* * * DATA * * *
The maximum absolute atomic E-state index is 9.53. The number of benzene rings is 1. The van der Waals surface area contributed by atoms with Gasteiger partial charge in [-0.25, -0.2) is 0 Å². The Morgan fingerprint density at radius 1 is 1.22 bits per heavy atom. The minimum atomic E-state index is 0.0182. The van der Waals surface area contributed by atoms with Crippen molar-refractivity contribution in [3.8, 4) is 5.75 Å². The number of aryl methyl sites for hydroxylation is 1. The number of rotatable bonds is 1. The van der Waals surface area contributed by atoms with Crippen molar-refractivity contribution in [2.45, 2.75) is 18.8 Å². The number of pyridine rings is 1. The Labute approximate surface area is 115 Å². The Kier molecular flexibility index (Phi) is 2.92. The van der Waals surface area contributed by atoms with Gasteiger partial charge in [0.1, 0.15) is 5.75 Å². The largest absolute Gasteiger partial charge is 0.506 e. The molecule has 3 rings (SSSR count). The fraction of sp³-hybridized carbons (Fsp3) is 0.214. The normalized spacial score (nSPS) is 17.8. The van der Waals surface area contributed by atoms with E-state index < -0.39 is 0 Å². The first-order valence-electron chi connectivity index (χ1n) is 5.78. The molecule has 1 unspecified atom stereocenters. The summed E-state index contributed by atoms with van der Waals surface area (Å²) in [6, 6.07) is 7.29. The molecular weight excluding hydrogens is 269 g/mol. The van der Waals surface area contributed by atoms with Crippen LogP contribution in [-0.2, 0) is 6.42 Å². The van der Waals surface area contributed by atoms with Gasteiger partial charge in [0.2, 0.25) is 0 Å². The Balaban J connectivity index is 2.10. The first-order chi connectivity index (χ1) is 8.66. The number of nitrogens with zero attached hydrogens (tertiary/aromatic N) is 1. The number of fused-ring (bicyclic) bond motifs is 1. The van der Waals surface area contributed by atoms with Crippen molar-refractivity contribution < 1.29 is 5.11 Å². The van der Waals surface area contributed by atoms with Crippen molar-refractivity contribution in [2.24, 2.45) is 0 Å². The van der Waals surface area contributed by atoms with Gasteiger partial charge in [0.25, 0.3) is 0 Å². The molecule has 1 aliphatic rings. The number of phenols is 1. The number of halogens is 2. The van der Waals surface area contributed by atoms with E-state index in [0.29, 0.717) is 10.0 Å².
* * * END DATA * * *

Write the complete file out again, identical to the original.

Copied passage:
The maximum absolute atomic E-state index is 9.53. The number of benzene rings is 1. The van der Waals surface area contributed by atoms with Gasteiger partial charge in [-0.25, -0.2) is 0 Å². The Morgan fingerprint density at radius 1 is 1.22 bits per heavy atom. The minimum atomic E-state index is 0.0182. The van der Waals surface area contributed by atoms with Crippen molar-refractivity contribution in [3.8, 4) is 5.75 Å². The number of aryl methyl sites for hydroxylation is 1. The number of rotatable bonds is 1. The van der Waals surface area contributed by atoms with Crippen molar-refractivity contribution in [2.45, 2.75) is 18.8 Å². The number of pyridine rings is 1. The Labute approximate surface area is 115 Å². The Kier molecular flexibility index (Phi) is 2.92. The van der Waals surface area contributed by atoms with Gasteiger partial charge in [0.1, 0.15) is 5.75 Å². The largest absolute Gasteiger partial charge is 0.506 e. The molecule has 3 rings (SSSR count). The fraction of sp³-hybridized carbons (Fsp3) is 0.214. The normalized spacial score (nSPS) is 17.8. The van der Waals surface area contributed by atoms with E-state index < -0.39 is 0 Å². The first-order valence-electron chi connectivity index (χ1n) is 5.78. The molecule has 1 unspecified atom stereocenters. The summed E-state index contributed by atoms with van der Waals surface area (Å²) in [6, 6.07) is 7.29. The molecular weight excluding hydrogens is 269 g/mol. The van der Waals surface area contributed by atoms with Crippen LogP contribution in [-0.2, 0) is 6.42 Å². The van der Waals surface area contributed by atoms with Gasteiger partial charge in [0.2, 0.25) is 0 Å². The Balaban J connectivity index is 2.10. The first-order chi connectivity index (χ1) is 8.66. The number of nitrogens with zero attached hydrogens (tertiary/aromatic N) is 1. The number of fused-ring (bicyclic) bond motifs is 1. The van der Waals surface area contributed by atoms with Crippen molar-refractivity contribution < 1.29 is 5.11 Å². The van der Waals surface area contributed by atoms with Crippen molar-refractivity contribution in [2.24, 2.45) is 0 Å². The van der Waals surface area contributed by atoms with Gasteiger partial charge in [0.25, 0.3) is 0 Å². The molecule has 1 aliphatic rings. The number of phenols is 1. The number of halogens is 2. The van der Waals surface area contributed by atoms with E-state index in [0.29, 0.717) is 10.0 Å².